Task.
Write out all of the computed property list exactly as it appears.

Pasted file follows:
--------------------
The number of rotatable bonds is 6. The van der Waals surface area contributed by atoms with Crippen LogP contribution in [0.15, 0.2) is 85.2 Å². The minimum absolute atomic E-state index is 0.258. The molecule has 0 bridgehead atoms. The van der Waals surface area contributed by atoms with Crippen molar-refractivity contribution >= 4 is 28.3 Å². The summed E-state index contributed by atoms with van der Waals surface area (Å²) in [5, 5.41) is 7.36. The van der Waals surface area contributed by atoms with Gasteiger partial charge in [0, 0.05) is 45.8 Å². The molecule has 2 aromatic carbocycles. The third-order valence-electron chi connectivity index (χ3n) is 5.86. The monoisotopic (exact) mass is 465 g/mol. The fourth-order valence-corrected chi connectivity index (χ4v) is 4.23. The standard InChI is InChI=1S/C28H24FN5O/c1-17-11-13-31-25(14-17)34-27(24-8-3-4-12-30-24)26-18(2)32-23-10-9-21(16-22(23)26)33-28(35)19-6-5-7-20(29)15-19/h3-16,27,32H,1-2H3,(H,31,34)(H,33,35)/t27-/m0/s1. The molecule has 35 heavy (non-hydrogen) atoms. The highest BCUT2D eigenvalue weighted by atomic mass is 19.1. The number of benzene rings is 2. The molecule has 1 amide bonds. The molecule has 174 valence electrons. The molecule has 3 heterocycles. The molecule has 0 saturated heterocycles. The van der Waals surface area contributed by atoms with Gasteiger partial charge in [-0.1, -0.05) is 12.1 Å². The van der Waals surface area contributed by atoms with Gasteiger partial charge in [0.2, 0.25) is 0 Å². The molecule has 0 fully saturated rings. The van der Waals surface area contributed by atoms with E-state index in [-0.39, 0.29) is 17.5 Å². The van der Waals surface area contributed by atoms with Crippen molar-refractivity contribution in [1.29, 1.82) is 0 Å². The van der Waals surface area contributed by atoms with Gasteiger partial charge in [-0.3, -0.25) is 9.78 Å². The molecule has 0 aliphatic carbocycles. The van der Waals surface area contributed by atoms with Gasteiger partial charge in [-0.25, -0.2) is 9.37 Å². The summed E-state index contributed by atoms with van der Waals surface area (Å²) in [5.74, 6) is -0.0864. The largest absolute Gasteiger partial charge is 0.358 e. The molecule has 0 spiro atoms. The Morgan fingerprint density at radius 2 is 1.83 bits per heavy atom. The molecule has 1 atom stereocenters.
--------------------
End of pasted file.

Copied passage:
The number of rotatable bonds is 6. The van der Waals surface area contributed by atoms with Crippen LogP contribution in [0.15, 0.2) is 85.2 Å². The minimum absolute atomic E-state index is 0.258. The molecule has 0 bridgehead atoms. The van der Waals surface area contributed by atoms with Crippen molar-refractivity contribution >= 4 is 28.3 Å². The summed E-state index contributed by atoms with van der Waals surface area (Å²) in [5, 5.41) is 7.36. The van der Waals surface area contributed by atoms with Gasteiger partial charge in [0, 0.05) is 45.8 Å². The molecule has 2 aromatic carbocycles. The third-order valence-electron chi connectivity index (χ3n) is 5.86. The monoisotopic (exact) mass is 465 g/mol. The fourth-order valence-corrected chi connectivity index (χ4v) is 4.23. The standard InChI is InChI=1S/C28H24FN5O/c1-17-11-13-31-25(14-17)34-27(24-8-3-4-12-30-24)26-18(2)32-23-10-9-21(16-22(23)26)33-28(35)19-6-5-7-20(29)15-19/h3-16,27,32H,1-2H3,(H,31,34)(H,33,35)/t27-/m0/s1. The molecule has 35 heavy (non-hydrogen) atoms. The highest BCUT2D eigenvalue weighted by atomic mass is 19.1. The number of benzene rings is 2. The molecule has 1 amide bonds. The molecule has 174 valence electrons. The molecule has 3 heterocycles. The molecule has 0 saturated heterocycles. The van der Waals surface area contributed by atoms with Gasteiger partial charge in [-0.1, -0.05) is 12.1 Å². The van der Waals surface area contributed by atoms with Gasteiger partial charge in [0.2, 0.25) is 0 Å². The molecule has 0 fully saturated rings. The van der Waals surface area contributed by atoms with E-state index in [-0.39, 0.29) is 17.5 Å². The van der Waals surface area contributed by atoms with Crippen molar-refractivity contribution in [1.29, 1.82) is 0 Å². The van der Waals surface area contributed by atoms with Gasteiger partial charge in [-0.3, -0.25) is 9.78 Å². The molecule has 0 aliphatic carbocycles. The van der Waals surface area contributed by atoms with Gasteiger partial charge in [-0.25, -0.2) is 9.37 Å². The summed E-state index contributed by atoms with van der Waals surface area (Å²) in [5.74, 6) is -0.0864. The largest absolute Gasteiger partial charge is 0.358 e. The molecule has 0 spiro atoms. The Morgan fingerprint density at radius 2 is 1.83 bits per heavy atom. The molecule has 1 atom stereocenters.